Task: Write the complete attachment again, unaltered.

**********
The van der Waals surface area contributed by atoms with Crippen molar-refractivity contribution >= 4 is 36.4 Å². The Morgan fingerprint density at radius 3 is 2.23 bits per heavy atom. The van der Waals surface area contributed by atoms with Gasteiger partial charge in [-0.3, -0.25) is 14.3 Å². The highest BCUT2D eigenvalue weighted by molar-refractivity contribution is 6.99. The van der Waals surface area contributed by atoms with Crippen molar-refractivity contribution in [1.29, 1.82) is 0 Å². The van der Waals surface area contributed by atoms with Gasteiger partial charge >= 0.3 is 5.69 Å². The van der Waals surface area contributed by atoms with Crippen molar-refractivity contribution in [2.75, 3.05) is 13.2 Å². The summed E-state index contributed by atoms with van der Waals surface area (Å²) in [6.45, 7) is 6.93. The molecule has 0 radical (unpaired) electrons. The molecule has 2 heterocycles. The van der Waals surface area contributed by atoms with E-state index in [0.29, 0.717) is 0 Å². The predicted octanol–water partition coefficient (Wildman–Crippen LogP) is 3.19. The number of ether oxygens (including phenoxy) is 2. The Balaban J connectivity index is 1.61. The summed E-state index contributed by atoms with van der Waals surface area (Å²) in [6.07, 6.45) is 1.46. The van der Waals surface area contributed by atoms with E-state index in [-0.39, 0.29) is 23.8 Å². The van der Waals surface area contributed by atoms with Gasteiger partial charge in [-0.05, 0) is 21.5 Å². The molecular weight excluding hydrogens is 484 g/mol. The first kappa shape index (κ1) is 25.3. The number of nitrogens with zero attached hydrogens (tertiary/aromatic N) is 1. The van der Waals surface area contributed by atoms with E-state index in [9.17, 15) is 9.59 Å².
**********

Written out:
The van der Waals surface area contributed by atoms with Crippen molar-refractivity contribution >= 4 is 36.4 Å². The Morgan fingerprint density at radius 3 is 2.23 bits per heavy atom. The van der Waals surface area contributed by atoms with Gasteiger partial charge in [-0.3, -0.25) is 14.3 Å². The highest BCUT2D eigenvalue weighted by molar-refractivity contribution is 6.99. The van der Waals surface area contributed by atoms with Crippen molar-refractivity contribution in [1.29, 1.82) is 0 Å². The van der Waals surface area contributed by atoms with Gasteiger partial charge >= 0.3 is 5.69 Å². The van der Waals surface area contributed by atoms with Crippen molar-refractivity contribution in [2.75, 3.05) is 13.2 Å². The summed E-state index contributed by atoms with van der Waals surface area (Å²) in [6.45, 7) is 6.93. The molecule has 0 radical (unpaired) electrons. The molecule has 2 heterocycles. The van der Waals surface area contributed by atoms with E-state index in [0.29, 0.717) is 0 Å². The predicted octanol–water partition coefficient (Wildman–Crippen LogP) is 3.19. The number of ether oxygens (including phenoxy) is 2. The Balaban J connectivity index is 1.61. The summed E-state index contributed by atoms with van der Waals surface area (Å²) in [6.07, 6.45) is 1.46. The van der Waals surface area contributed by atoms with E-state index in [-0.39, 0.29) is 23.8 Å². The van der Waals surface area contributed by atoms with Gasteiger partial charge in [-0.05, 0) is 21.5 Å². The molecular weight excluding hydrogens is 484 g/mol. The first kappa shape index (κ1) is 25.3. The number of nitrogens with zero attached hydrogens (tertiary/aromatic N) is 1. The van der Waals surface area contributed by atoms with E-state index in [9.17, 15) is 9.59 Å².